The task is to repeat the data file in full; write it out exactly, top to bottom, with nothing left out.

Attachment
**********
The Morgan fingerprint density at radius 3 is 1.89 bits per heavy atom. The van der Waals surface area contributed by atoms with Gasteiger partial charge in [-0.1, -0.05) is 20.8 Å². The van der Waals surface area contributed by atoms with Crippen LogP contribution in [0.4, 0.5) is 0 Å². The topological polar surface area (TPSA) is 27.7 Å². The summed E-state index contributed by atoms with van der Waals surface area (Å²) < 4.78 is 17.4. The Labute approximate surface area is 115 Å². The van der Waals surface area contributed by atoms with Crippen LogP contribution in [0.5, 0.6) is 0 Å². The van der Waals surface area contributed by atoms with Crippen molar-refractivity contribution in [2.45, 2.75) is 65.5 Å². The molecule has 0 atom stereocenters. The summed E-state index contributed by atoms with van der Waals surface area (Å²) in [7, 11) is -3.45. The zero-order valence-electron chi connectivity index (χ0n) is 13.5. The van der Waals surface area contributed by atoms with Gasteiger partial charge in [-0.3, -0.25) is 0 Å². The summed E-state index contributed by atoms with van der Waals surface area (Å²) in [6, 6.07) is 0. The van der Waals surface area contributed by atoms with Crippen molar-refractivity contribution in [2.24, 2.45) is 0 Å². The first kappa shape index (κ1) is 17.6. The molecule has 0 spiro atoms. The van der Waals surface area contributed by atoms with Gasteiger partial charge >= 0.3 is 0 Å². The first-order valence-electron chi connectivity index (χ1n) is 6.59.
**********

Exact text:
The Morgan fingerprint density at radius 3 is 1.89 bits per heavy atom. The van der Waals surface area contributed by atoms with Gasteiger partial charge in [-0.1, -0.05) is 20.8 Å². The van der Waals surface area contributed by atoms with Crippen LogP contribution in [0.4, 0.5) is 0 Å². The topological polar surface area (TPSA) is 27.7 Å². The summed E-state index contributed by atoms with van der Waals surface area (Å²) < 4.78 is 17.4. The Labute approximate surface area is 115 Å². The van der Waals surface area contributed by atoms with Crippen LogP contribution in [0.5, 0.6) is 0 Å². The van der Waals surface area contributed by atoms with Crippen molar-refractivity contribution in [2.45, 2.75) is 65.5 Å². The molecule has 0 atom stereocenters. The summed E-state index contributed by atoms with van der Waals surface area (Å²) in [7, 11) is -3.45. The zero-order valence-electron chi connectivity index (χ0n) is 13.5. The van der Waals surface area contributed by atoms with Gasteiger partial charge in [-0.3, -0.25) is 0 Å². The summed E-state index contributed by atoms with van der Waals surface area (Å²) in [6, 6.07) is 0. The van der Waals surface area contributed by atoms with Crippen molar-refractivity contribution in [2.24, 2.45) is 0 Å². The first kappa shape index (κ1) is 17.6. The molecule has 0 spiro atoms. The van der Waals surface area contributed by atoms with Gasteiger partial charge >= 0.3 is 0 Å². The first-order valence-electron chi connectivity index (χ1n) is 6.59.